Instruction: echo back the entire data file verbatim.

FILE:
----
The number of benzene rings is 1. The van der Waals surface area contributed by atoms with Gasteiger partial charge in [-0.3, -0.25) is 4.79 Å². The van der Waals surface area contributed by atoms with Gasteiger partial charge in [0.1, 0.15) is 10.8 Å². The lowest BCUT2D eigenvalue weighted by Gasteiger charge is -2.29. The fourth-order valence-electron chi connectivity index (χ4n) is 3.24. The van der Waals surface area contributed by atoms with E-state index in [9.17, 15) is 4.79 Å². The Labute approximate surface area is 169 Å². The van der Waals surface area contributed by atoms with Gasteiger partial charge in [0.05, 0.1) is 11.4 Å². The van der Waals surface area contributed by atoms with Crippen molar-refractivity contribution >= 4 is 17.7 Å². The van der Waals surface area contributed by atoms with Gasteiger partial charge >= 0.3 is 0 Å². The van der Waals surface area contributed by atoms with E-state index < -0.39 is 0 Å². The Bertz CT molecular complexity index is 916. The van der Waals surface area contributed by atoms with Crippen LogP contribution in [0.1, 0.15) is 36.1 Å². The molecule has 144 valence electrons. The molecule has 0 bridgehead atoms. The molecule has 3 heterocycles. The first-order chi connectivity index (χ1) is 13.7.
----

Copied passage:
The number of benzene rings is 1. The van der Waals surface area contributed by atoms with Gasteiger partial charge in [-0.3, -0.25) is 4.79 Å². The van der Waals surface area contributed by atoms with Gasteiger partial charge in [0.1, 0.15) is 10.8 Å². The lowest BCUT2D eigenvalue weighted by Gasteiger charge is -2.29. The fourth-order valence-electron chi connectivity index (χ4n) is 3.24. The van der Waals surface area contributed by atoms with E-state index in [9.17, 15) is 4.79 Å². The Labute approximate surface area is 169 Å². The van der Waals surface area contributed by atoms with Gasteiger partial charge in [0.05, 0.1) is 11.4 Å². The van der Waals surface area contributed by atoms with Crippen molar-refractivity contribution >= 4 is 17.7 Å². The van der Waals surface area contributed by atoms with Gasteiger partial charge >= 0.3 is 0 Å². The van der Waals surface area contributed by atoms with E-state index < -0.39 is 0 Å². The Bertz CT molecular complexity index is 916. The van der Waals surface area contributed by atoms with Crippen LogP contribution in [0.1, 0.15) is 36.1 Å². The molecule has 144 valence electrons. The molecule has 0 bridgehead atoms. The molecule has 3 heterocycles. The first-order chi connectivity index (χ1) is 13.7.